Tuesday, April 7, 2009

A Day in the Life: Making the Squeaky System Work

Our office is down two providers right now, so I have been "in the office" a lot over the last few weeks (and not posting as much as I have been- sorry about that).  It has been instructive, however, to see how the system has evolved over the past two years, when I really started working on the policy changes embodied in the CBHI/Chapter 321/Rosie D reforms still unwinding through the system.  I alluded to these observations in a previous post;  let me try to be more explicit.
1)  Screening and identifying mental health problems is routine, but still not easy.  We hand out our questionnaires, they are mostly completed, we are coding our 96110 codes with the MassHealth required modifiers, but still-  well, I saw a teen yesterday for a check-up, with a PSC that scored around 20 (negative), but who, it turns out, has some alcohol/weed issues, an underaged partying arrest last month, and some issues with anger management (with evidence of trauma on his physical examination) that suggest adjustment disorder or depression.  These details came after a lot of intense conversation, soAfter teasing this information out of him, and as he was walking out the door, he turned to me and said "Oh, and I had my first panic attack last week".  He wasn't interested in a counselor, but did say he would come back and talk with me some more next week.  How am I to get him the treatment he needs, after I talk him into it?  This stuff is really hard (and doesn't really fit into the 20 minute time slot allowed for such things).
2)  Multidisciplinary teams are starting to exist, but no one knows what to do with the CANS yet.  One of my patients is part of the DCF Family Networks program, which has been using the CANS for the past 3 or 4 years to develop strength-based approaches to family support (some information about the project can be found here)  He was in last week, a 5 year old with major problems in functioning in his kindergarten classroom, and his mother told me that there would be a meeting of the team on the next day.   I couldn't make it, but managed to get our care coordinator to go to the meeting.  The team is working together, but having trouble meeting their treatment goals because of the scattering of the services.  There are only 24 hours in a day, and services in South Worcester County are scattered all over the map.  Psychiatrist in Milford, pediatrician in Webster, psychologist in Auburn, behavioral therapist in Worcester, workplace in Marlboro and home someplace else-  by the time that you try to truck the kid to all of those places, you are averaging 200 miles a day on the road.  The child is on MassHealth, so would qualify for Rosie D. services, and has already had a CANS assessment, but no one is sure exactly what the process will be for getting an ICC on the case.  Not clear where this one is going to go;  we will be at the next meeting.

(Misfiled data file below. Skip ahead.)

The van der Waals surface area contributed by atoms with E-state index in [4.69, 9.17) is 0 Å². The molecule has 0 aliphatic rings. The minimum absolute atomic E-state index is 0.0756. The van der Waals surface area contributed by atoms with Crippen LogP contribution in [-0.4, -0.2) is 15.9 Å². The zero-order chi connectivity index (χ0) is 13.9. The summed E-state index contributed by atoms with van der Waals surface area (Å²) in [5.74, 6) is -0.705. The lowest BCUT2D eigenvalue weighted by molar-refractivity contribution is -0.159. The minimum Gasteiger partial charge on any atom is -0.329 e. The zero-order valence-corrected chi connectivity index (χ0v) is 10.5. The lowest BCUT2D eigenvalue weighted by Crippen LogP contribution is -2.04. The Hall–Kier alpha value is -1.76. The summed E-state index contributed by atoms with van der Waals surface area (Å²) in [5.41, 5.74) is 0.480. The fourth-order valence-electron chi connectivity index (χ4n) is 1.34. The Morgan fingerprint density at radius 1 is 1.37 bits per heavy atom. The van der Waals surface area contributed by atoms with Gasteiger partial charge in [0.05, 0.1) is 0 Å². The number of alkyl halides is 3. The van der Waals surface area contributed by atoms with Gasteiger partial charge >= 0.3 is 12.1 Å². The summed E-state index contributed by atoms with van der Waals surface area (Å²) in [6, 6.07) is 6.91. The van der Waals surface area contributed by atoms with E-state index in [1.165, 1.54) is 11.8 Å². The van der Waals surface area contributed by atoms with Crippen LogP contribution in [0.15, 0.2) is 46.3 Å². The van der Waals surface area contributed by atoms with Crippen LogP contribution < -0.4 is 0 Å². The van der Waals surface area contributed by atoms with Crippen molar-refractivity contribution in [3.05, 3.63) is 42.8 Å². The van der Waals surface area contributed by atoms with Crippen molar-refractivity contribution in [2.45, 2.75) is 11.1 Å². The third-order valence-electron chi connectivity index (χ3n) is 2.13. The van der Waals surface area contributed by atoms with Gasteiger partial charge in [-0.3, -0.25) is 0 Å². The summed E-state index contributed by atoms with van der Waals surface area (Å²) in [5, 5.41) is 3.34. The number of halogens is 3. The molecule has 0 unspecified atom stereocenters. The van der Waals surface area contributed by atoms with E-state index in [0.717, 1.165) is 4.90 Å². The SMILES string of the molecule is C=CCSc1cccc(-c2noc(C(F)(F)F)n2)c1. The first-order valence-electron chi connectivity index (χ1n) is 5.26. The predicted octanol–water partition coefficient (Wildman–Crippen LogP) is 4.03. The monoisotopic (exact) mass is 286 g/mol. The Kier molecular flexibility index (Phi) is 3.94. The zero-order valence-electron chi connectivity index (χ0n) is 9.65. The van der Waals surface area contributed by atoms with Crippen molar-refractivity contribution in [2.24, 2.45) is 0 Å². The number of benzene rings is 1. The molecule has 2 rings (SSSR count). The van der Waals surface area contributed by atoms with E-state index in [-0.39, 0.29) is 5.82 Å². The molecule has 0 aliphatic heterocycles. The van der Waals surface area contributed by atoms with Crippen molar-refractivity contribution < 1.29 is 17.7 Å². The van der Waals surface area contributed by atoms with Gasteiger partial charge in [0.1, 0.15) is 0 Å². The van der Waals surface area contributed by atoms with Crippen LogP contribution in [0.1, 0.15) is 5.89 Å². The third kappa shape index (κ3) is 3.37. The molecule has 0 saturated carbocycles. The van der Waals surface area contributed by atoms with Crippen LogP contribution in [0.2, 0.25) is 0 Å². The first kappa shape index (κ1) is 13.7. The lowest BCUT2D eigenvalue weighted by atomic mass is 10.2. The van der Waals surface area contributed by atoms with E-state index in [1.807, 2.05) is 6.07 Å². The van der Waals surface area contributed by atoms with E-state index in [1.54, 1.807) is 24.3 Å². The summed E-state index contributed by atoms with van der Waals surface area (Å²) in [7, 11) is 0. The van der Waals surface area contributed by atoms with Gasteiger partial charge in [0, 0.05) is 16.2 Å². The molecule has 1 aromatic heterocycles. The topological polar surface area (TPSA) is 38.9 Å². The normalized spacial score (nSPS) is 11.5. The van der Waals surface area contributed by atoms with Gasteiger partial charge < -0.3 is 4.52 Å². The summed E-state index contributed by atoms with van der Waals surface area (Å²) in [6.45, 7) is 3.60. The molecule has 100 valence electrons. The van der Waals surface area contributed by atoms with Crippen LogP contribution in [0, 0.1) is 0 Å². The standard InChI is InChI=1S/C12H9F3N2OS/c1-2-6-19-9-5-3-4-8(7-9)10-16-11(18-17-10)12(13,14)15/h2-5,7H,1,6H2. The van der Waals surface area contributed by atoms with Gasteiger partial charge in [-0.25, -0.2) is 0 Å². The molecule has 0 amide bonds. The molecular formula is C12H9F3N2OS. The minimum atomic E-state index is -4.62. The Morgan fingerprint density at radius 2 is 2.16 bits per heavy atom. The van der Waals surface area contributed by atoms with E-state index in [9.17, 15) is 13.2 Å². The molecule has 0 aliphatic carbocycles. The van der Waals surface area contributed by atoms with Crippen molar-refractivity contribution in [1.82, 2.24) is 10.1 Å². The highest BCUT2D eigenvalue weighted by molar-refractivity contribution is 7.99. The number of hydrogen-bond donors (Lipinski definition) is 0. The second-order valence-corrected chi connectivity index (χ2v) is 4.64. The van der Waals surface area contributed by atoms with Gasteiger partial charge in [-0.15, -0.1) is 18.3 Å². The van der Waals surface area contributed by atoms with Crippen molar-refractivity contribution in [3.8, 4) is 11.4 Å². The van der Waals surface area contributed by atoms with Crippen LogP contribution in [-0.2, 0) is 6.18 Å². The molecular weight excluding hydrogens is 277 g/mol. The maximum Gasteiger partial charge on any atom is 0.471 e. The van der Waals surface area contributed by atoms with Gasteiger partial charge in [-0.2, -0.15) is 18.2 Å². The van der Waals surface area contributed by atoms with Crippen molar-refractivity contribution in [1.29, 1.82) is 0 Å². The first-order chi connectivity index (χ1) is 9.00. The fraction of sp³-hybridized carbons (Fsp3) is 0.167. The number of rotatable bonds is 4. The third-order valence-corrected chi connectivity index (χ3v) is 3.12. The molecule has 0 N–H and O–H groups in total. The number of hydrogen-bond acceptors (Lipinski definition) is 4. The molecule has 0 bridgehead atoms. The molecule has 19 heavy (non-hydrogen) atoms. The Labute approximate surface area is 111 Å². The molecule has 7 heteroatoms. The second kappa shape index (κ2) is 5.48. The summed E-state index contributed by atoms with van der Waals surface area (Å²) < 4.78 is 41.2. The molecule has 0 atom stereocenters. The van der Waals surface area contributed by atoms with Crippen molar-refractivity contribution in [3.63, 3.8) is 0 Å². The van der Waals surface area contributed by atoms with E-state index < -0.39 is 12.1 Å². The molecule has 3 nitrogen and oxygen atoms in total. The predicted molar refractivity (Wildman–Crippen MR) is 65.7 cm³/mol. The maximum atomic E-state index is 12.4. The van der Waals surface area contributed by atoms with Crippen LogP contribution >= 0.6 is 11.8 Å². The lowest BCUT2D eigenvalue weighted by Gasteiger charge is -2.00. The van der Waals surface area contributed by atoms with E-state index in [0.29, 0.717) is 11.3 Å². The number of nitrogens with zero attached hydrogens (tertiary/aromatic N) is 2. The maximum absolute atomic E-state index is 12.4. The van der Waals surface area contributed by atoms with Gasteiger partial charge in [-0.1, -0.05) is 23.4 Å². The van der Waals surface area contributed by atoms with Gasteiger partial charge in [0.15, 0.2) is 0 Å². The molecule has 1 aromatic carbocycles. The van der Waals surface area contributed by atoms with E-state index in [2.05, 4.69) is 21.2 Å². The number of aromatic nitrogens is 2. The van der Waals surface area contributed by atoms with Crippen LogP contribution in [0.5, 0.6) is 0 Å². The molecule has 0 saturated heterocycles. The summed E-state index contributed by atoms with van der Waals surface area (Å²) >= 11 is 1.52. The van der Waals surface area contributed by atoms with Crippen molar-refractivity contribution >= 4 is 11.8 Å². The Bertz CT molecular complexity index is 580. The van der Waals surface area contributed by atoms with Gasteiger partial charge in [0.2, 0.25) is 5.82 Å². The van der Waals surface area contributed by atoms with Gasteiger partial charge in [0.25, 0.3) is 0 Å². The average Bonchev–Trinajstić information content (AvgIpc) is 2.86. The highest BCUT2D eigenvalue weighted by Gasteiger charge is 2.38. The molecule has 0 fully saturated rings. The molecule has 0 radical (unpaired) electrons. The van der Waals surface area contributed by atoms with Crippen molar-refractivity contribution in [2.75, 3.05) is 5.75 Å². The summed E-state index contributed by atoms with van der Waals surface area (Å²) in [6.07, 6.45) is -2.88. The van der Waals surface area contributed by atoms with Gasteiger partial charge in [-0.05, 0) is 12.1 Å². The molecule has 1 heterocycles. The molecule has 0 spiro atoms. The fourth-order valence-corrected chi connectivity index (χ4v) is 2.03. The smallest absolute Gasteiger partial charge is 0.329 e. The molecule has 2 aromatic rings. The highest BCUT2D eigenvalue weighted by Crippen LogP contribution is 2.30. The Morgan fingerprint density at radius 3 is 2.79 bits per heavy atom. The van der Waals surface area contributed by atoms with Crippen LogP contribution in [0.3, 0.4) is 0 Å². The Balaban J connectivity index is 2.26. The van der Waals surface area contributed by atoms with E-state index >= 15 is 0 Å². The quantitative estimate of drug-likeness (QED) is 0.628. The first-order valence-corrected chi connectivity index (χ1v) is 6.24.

3)  And then, there is the private sector....  with its inadequate provider lists and notion that people can call a psychiatrist and get an appointment.  I have a child with ADHD on stimulant medication, who is giving me an air of having bipolar disorder.  I have not gotten a therapist to see him yet through his insurance, but have engaged MCPAP to at least take a first look.  In the meantime, I have spend several evenings chatting with the family about his behavioral health issues.
Please remember,  in addition to this stuff, my partners ad I still see kids with flu and ear infections and the like-  it is not entirely a psychiatric practice in my office.  Knowing that the reforms are in process, however, has not yet translated into "making my life easier".  Wonder if it ever will?

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